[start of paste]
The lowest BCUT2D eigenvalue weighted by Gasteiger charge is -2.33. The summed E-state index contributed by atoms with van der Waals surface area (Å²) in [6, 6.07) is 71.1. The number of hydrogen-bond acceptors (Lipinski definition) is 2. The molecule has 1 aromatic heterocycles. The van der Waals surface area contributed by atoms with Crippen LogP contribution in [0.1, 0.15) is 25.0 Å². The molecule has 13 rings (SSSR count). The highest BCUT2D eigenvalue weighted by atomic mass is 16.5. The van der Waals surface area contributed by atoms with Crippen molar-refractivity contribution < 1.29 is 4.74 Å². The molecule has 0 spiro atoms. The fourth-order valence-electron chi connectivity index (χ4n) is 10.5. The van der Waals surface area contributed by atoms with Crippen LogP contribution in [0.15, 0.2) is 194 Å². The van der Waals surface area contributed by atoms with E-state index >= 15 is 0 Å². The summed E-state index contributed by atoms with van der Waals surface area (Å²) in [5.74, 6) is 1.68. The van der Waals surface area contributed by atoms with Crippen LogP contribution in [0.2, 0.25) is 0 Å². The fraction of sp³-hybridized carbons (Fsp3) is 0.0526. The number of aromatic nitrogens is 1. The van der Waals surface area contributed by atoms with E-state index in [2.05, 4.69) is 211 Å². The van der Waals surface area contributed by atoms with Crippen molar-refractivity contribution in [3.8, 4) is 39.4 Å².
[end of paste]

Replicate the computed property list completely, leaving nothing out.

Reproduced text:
The lowest BCUT2D eigenvalue weighted by Gasteiger charge is -2.33. The summed E-state index contributed by atoms with van der Waals surface area (Å²) in [6, 6.07) is 71.1. The number of hydrogen-bond acceptors (Lipinski definition) is 2. The molecule has 1 aromatic heterocycles. The van der Waals surface area contributed by atoms with Crippen LogP contribution in [0.1, 0.15) is 25.0 Å². The molecule has 13 rings (SSSR count). The highest BCUT2D eigenvalue weighted by atomic mass is 16.5. The van der Waals surface area contributed by atoms with Crippen molar-refractivity contribution < 1.29 is 4.74 Å². The molecule has 0 spiro atoms. The fourth-order valence-electron chi connectivity index (χ4n) is 10.5. The van der Waals surface area contributed by atoms with Crippen LogP contribution in [0.15, 0.2) is 194 Å². The van der Waals surface area contributed by atoms with E-state index >= 15 is 0 Å². The summed E-state index contributed by atoms with van der Waals surface area (Å²) in [5.74, 6) is 1.68. The van der Waals surface area contributed by atoms with Crippen LogP contribution in [0.2, 0.25) is 0 Å². The fraction of sp³-hybridized carbons (Fsp3) is 0.0526. The number of aromatic nitrogens is 1. The van der Waals surface area contributed by atoms with E-state index in [2.05, 4.69) is 211 Å². The van der Waals surface area contributed by atoms with Crippen molar-refractivity contribution in [3.8, 4) is 39.4 Å².